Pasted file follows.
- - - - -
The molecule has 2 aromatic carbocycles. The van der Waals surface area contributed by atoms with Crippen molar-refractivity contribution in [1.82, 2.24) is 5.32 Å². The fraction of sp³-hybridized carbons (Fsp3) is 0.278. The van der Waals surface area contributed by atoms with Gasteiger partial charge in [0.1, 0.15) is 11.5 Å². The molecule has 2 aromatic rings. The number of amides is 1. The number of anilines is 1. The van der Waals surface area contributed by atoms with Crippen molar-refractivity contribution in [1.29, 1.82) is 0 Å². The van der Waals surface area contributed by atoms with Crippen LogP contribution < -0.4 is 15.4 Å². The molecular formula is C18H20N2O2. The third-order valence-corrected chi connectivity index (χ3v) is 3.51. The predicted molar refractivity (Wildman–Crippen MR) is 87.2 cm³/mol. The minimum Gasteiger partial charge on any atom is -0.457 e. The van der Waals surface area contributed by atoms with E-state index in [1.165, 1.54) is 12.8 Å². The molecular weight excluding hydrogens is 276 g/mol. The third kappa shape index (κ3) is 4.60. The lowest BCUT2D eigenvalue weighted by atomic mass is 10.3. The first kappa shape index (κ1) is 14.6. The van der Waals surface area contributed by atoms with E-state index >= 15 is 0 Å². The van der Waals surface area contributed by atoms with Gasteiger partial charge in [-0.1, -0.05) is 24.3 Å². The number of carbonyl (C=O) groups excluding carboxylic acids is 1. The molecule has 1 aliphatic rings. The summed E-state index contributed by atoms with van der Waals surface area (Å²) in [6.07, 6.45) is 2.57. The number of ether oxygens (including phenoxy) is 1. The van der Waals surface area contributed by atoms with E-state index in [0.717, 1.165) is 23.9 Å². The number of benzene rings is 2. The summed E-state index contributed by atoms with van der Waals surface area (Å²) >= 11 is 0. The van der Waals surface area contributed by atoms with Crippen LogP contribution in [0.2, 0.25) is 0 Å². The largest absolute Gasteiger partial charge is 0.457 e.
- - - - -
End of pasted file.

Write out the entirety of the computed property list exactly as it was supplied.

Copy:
The molecule has 2 aromatic carbocycles. The van der Waals surface area contributed by atoms with Crippen molar-refractivity contribution in [1.82, 2.24) is 5.32 Å². The fraction of sp³-hybridized carbons (Fsp3) is 0.278. The van der Waals surface area contributed by atoms with Gasteiger partial charge in [0.1, 0.15) is 11.5 Å². The molecule has 2 aromatic rings. The number of amides is 1. The number of anilines is 1. The van der Waals surface area contributed by atoms with Crippen molar-refractivity contribution in [1.29, 1.82) is 0 Å². The van der Waals surface area contributed by atoms with Crippen LogP contribution < -0.4 is 15.4 Å². The molecular formula is C18H20N2O2. The third-order valence-corrected chi connectivity index (χ3v) is 3.51. The predicted molar refractivity (Wildman–Crippen MR) is 87.2 cm³/mol. The minimum Gasteiger partial charge on any atom is -0.457 e. The van der Waals surface area contributed by atoms with E-state index in [1.165, 1.54) is 12.8 Å². The molecular weight excluding hydrogens is 276 g/mol. The third kappa shape index (κ3) is 4.60. The lowest BCUT2D eigenvalue weighted by atomic mass is 10.3. The first kappa shape index (κ1) is 14.6. The van der Waals surface area contributed by atoms with E-state index >= 15 is 0 Å². The van der Waals surface area contributed by atoms with Gasteiger partial charge in [-0.1, -0.05) is 24.3 Å². The number of carbonyl (C=O) groups excluding carboxylic acids is 1. The molecule has 1 aliphatic rings. The summed E-state index contributed by atoms with van der Waals surface area (Å²) in [6.07, 6.45) is 2.57. The number of ether oxygens (including phenoxy) is 1. The van der Waals surface area contributed by atoms with E-state index in [0.717, 1.165) is 23.9 Å². The number of benzene rings is 2. The summed E-state index contributed by atoms with van der Waals surface area (Å²) >= 11 is 0. The van der Waals surface area contributed by atoms with Crippen LogP contribution in [0.2, 0.25) is 0 Å². The largest absolute Gasteiger partial charge is 0.457 e.